“Experience is what you get when you didn’t get what you wanted.”
— Randy Pausch, The Last Lecture
When I was a kid, I wanted an Easy Bake Oven. Think about it: a toy in which a lightbulb provides the heat source to bake all kinds of delectable confections and a kid obsessed with delicious goodies. Why wouldn’t the two be destined for one another? But, I never got one. Turns out, I wasn’t alone in my disappointment. The other day I was talking with friends, and someone said, in the stilted tones of a disgruntled 10-year-old, “I never got one either. My mom thought they were stupid.” My own mother’s sentiments exactly.
The Christmas orgy of gift-giving affords many opportunities to think about what to do, or what it means, when you don’t get what you want. Disappointment in the gifts received is only the tip of that iceberg. We hang so many hopes and expectations on the holiday — we want someone to stick a bow on us and say, “You’re my present this year” like in the coffee commercial. We want that moment when we are completely aware that our life is rich and full of meaning (resulting in our buddy Clarence getting his wings). We want to sing in four-part harmony about the white Christmas of our dreams while wearing gorgeous red-velvet dresses…ok, maybe that one is just me! You get the picture, though.
I, personally, have been lucky in two ways. First, growing up in a family with six children and a limited income, I had many opportunities to learn that I might not get everything I wanted. I learned many coping mechanisms for this, from swallowing my disappointment with a 2000 calorie chaser of fudge to learning to be happy with what I did have. Admittedly, some mechanisms were more helpful than others.
The second way in which I have been lucky is that, in the past year or so, I’ve gotten more than I ever expected on so many levels. I won a cruise, for crying out loud, not to mention healing relationships and recovering self-esteem along with some pretty amazing bike rides. And I’ve been learning healthier coping mechanisms too.
Which, it turns out I’ve needed recently. I got so accustomed to getting whatever it seemed I wanted, that I started to forget that life doesn’t work that way 100% of the time. And BLAM! I ran smack up against it: not getting something I really wanted. Had this been something material, like an iPhone or a Nook, I think I would have taken it in stride. But in the realm of emotional desires, I’ve discovered it can be much harder to find a way to manage extreme disappointment. Here’s how I’m proceeding:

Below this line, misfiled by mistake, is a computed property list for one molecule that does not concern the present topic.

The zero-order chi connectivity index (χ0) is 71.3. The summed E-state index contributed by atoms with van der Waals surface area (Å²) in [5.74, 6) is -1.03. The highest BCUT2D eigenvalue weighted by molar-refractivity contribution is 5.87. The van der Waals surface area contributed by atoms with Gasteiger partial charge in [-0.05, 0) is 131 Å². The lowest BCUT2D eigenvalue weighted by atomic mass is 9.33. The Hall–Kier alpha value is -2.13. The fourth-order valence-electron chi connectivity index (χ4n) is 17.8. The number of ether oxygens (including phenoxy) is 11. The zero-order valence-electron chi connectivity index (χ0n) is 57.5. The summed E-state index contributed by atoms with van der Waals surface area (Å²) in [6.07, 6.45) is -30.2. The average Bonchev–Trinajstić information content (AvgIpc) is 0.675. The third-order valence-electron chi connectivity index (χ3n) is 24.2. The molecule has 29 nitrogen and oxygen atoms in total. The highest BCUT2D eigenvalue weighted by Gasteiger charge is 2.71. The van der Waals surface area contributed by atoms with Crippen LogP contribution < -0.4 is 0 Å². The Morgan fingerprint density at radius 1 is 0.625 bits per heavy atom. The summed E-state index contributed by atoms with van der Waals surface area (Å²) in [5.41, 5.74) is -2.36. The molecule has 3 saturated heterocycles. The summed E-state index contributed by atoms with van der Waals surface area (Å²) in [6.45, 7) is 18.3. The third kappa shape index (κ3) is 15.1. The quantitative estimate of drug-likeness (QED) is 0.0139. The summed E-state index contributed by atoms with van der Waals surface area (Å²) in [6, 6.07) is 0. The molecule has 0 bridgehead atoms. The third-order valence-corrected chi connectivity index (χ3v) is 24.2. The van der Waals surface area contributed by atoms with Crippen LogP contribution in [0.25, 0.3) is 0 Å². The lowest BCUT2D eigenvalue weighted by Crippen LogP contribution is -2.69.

1. I remind myself of the Randy Pausch quote, above. Experience, as he refers to it, is just another name for living life as fully as possible. And that is, deep down, what I truly want.
2. I remind myself to be grateful for all I do have. The list is long, and astounds me when I really think about it.
3. I surround myself with people who make me laugh, to balance the private moments when, sometimes, I cry.
4. I take action in other aspects of my life in order to feel positive momentum: craft room clean, check; menu planned for the week, check; Tupperware organized, check. (If you know me, you’d better be laughing at this last one – when have I EVER been the kind of person who has orderly Tupperware?)
In these ways, even the awful feeling of not getting your heart’s desire can be transformed. Not what you expected, but not at all shabby. And you’re able to remember that gifts come in their own time. I believe that hope and patience are excellent qualities to cultivate because they contribute to resilience in the face of disappointment. And because, despite what you feel today, you can never know what the future holds.
Which brings me back to the Easy Bake Oven. I received a Christmas gift on which there was a tag which read, “From Santa: Sorry! I’m a few years late with this. ENJOY!” I’m sure you know what was waiting under the wrapping paper. Sometimes, if not always, you do get the things you want. Maybe in a slightly delayed time frame, or from a source you never anticipated. Being ready for either outcome is, perhaps, what experience is meant to teach us.